Age vs Crypto

1. Anything that is in the world when you’re born is normal and ordinary and is just a natural part of the way the world works.
2. Anything that’s invented between when you’re fifteen and thirty-five is new and exciting and revolutionary and you can probably get a career in it.
3. Anything invented after you’re thirty-five is against the natural order of things.”

Douglas Adams, The Salmon of Doubt

It’s commonly known that younger generations tend to be more enthusiastic adopters of new technology. It’s easy to see why – younger people are more hungry to learn, are still forming habits, and have more to gain (and less to lose) from technological revolution.

So it’s worth casting my own resistance to crypto through this lens. I have always been an enthusiastic adopter of the internet and technology, and that attitude has served me very well; I owe my livelihood to it. It would be easy for me to jump on the Web3 bandwagon and go all-in on crypto.

Or would it?

I’m heading rapidly towards middle age, and certainly not as flexible as I used to be. Is my anti-crypto sentiment simply a natural resistance to change? Had I been this age when the internet was invented, would I have been such an enthusiastic adopter?

Do Your Own Research

The first data point I found on crypto adoption by age was from Pew Research Center. According to their research, 31% of people aged 18-29 in the US have invested/traded in or used a cryptocurrency, compared to 21% of my demographic – 30-49. So it would appear from this that millennials are less-likely to invest than gen-Z:

But it’s worth noting that had I taken this survey, I’d be considered an adopter, despite my opposition, as I have used cryptocurrencies in the past. This survey is really testing awareness, not sentiment.

Finding a better one have done a much more detailed survey, with more responses: Key UK crypto adoption trends for January 2022. On sentiment in the UK:

The survey found the United Kingdom ranks 23rd out of 23 countries in regard to positivity around cryptocurrency, with 17% of respondents saying they think cryptocurrency is a good investment. This is lower than the global average of 43%

Crypto sentiment in the United Kingdom []

What I also found interesting, is that increased positivity correlates highly with the corruption perceptions index. This makes intuitive sense – if you think the financial system in your country is corrupt, you’re more likely to view alternative systems favourably.

But why the particularly strong negative sentiment in the UK? Could that explain my own negative attitude? More research would be needed to know for certain, but I’d hypothesise that it’s a combination of relatively high transparency and a strong financial services sector. The UK is leading the world in fintech in many ways, and alternative money systems are simply less attractive in this environment, because the existing system functions well enough. Higher corruption is not a price worth paying, particularly when it functions worse.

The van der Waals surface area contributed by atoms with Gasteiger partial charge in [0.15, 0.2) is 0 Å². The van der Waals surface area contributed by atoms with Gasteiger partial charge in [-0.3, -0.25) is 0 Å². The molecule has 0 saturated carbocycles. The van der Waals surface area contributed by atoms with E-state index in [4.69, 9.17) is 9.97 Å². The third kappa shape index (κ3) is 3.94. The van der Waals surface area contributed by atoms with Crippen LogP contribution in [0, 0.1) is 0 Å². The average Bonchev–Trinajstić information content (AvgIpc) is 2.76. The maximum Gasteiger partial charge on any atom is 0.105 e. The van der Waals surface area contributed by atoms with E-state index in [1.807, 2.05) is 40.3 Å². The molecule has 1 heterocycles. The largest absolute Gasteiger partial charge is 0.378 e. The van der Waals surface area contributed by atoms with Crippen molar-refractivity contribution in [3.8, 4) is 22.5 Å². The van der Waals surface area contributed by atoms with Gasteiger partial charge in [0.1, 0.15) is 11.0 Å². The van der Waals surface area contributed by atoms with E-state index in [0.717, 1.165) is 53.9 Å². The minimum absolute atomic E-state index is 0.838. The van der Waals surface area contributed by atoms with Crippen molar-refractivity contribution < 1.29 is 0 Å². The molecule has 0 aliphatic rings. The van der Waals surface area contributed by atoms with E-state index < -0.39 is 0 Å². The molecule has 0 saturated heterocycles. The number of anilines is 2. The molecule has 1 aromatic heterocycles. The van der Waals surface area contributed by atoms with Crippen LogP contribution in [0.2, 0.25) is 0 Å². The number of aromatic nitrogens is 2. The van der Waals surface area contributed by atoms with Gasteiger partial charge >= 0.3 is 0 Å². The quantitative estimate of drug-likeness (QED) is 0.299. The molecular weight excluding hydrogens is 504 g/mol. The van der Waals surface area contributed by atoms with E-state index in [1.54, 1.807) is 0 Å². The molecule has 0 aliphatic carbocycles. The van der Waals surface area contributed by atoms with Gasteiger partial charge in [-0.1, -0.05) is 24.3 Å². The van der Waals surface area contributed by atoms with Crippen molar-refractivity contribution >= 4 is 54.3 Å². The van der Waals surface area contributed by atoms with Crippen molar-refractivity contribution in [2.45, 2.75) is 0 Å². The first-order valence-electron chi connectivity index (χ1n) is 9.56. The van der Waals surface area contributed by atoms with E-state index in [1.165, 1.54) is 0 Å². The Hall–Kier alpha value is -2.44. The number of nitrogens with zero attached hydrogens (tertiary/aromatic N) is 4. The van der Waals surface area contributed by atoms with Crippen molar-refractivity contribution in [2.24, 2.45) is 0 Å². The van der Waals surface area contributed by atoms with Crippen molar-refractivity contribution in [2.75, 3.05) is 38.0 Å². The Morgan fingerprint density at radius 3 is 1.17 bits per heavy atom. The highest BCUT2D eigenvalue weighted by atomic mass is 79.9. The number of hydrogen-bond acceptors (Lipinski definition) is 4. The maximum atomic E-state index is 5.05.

Unfortunately, the Finder research doesn’t break down sentiment by age, but it does break down ownership by age (the chart is tall, so I’ve cut off the bottom – but black is 18-34, dark blue is 35-54, and light blue is 55+):


Compared to other countries, the UK and US have a fairly even spread, and from this breakdown it would appear that Gen-Z in the UK and US are even less likely than millennials to own crypto, although 35 is a somewhat awkward boundary as it lumps older millennials (“xennials”) such as myself with Gen-X.


So what have I found?

I went off on a bit of a tangent here, spending as much time on country statistics as age, simply because I found better data on it. But nonetheless, I’m comfortable that my age is not a significant factor in my attitude to crypto – in fact my own cohort in the Finder research is the highest adopter. The UK is an advanced financial market though, with strong consumer protections, and the country statistics have shown that it’s worth tempering my attitudes by considering the state of financial services in other countries.

But even in the worst circumstances, is a hyper-capitalist, easily-manipulated, coal-burning currency any better? In less-transparent countries, you could argue that you’re spreading the corruption risk globally, thus diluting any corruption (and inflation) in your own country. But that’s simply swapping local corruption for global coin-holder corruption, and you could very reasonably argue that this would drain more wealth from these countries than local investments. Even if it did prove better, a less-bad solution still isn’t good, and it’s an even harder case to make in high-transparency western nations.

At the end of the day though, I am no expert on corruption, or the economies of low-transparency nations. I can only argue the effects that I observe in my own market, and the technical details that I can understand.

Crypto-currencies are still bullshit.

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